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Van Valkenburgh v. Lutz

Todd Berman

InstructorTodd Berman

CaseCast "What you need to know"

CaseCast –  "What you need to know"

Van Valkenburgh v. Lutz

Citation. 304 N.Y. 95, 106 N.E.2d 28 (1952)
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Brief Fact Summary.

Appeal regarding an action for claim of title under adverse possession of a right of way.

Synopsis of Rule of Law.

At the time of this case, to acquire real title to property by adverse possession, it must be shown by clear and convincing proof that for the statutory period of time there was actual occupation under a claim of title. The essential elements of proof are that the premises are protected by a substantial enclosure or usually cultivated or improved.


The Appellant appeals decision from lower court entering title to the Appellee under a claim of title for adverse possession. For several years the Appellee had traveled over land they did not own adjacent to their lot. Several years later, the Appellants purchased the land that the Appellee traveled over and erected a fence across the traveled way that the Appellee claimed a right to use. The Appellee initiated a lawsuit claiming his right of way was being interfered with. The trial court found for the Appellee and the case was appealed.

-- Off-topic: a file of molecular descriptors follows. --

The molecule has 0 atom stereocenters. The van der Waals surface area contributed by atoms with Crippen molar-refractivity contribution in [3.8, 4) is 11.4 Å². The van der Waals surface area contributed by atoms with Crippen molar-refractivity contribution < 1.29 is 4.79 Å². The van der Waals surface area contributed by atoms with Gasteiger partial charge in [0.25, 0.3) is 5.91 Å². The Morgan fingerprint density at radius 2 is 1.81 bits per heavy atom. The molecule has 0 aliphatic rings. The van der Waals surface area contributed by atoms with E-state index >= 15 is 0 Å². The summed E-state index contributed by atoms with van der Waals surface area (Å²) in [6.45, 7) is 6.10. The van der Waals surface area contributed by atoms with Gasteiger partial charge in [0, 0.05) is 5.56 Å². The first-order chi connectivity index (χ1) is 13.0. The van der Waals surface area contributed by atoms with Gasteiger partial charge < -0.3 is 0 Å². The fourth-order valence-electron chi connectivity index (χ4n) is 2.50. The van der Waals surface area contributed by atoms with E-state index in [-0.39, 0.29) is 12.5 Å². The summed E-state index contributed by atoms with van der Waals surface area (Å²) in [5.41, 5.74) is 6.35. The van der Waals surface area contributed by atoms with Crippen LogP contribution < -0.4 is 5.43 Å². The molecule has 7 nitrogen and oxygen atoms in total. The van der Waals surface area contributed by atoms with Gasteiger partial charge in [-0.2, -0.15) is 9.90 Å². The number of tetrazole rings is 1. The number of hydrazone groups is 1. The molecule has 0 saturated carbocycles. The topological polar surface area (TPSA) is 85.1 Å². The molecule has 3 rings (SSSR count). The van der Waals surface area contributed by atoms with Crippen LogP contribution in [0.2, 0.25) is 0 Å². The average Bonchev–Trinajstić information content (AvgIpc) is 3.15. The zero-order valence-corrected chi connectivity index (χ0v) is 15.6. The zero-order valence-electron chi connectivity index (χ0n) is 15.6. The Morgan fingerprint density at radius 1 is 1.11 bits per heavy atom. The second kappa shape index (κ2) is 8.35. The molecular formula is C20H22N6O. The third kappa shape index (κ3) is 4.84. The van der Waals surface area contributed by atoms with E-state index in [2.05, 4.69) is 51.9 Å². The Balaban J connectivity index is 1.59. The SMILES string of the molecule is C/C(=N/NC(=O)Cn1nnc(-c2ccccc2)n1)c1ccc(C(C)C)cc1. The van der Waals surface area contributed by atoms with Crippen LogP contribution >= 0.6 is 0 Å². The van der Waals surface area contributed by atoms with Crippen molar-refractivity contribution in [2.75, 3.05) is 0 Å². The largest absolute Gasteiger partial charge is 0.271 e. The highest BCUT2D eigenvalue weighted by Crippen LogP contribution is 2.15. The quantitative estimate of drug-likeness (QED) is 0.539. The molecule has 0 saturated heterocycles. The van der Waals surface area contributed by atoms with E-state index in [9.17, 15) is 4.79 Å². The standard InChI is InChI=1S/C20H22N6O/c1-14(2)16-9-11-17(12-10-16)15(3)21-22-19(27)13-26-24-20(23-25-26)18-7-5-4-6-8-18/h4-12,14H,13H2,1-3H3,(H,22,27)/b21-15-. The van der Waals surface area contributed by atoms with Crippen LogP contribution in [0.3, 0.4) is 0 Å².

Whether title was acquired to subject premises by virtue of adverse possession?


Reversed. The proof fails to establish actual occupation for such a time or in such a manner as to establish title by adverse possession. The premises were not protected by a substantial enclosure and there is no proof to show that cultivation incident to the garden utilized the whole of the premises claimed. Furthermore, the facts failed to show the premises were improved.


The actions of the Appellee satisfied the adverse possession statute as the Appellee’s possession of the premises in question were akin to that of a road owner and indicated an intent to claim the property as his own. There is no requirement in either statute that proof of adverse possession depends upon cultivation of the whole plot.


Title to real property may be acquired by adverse possession. Title by adverse possession results from the operation of the statute of limitations for trespass. If an owner does not, within the statutory period, take action to eject a possessor who claims adversely to the owner, title vests in the possessor. In order to have claim of title under adverse possession the possession must be open and notorious, actual and exclusive, continuous and hostile.

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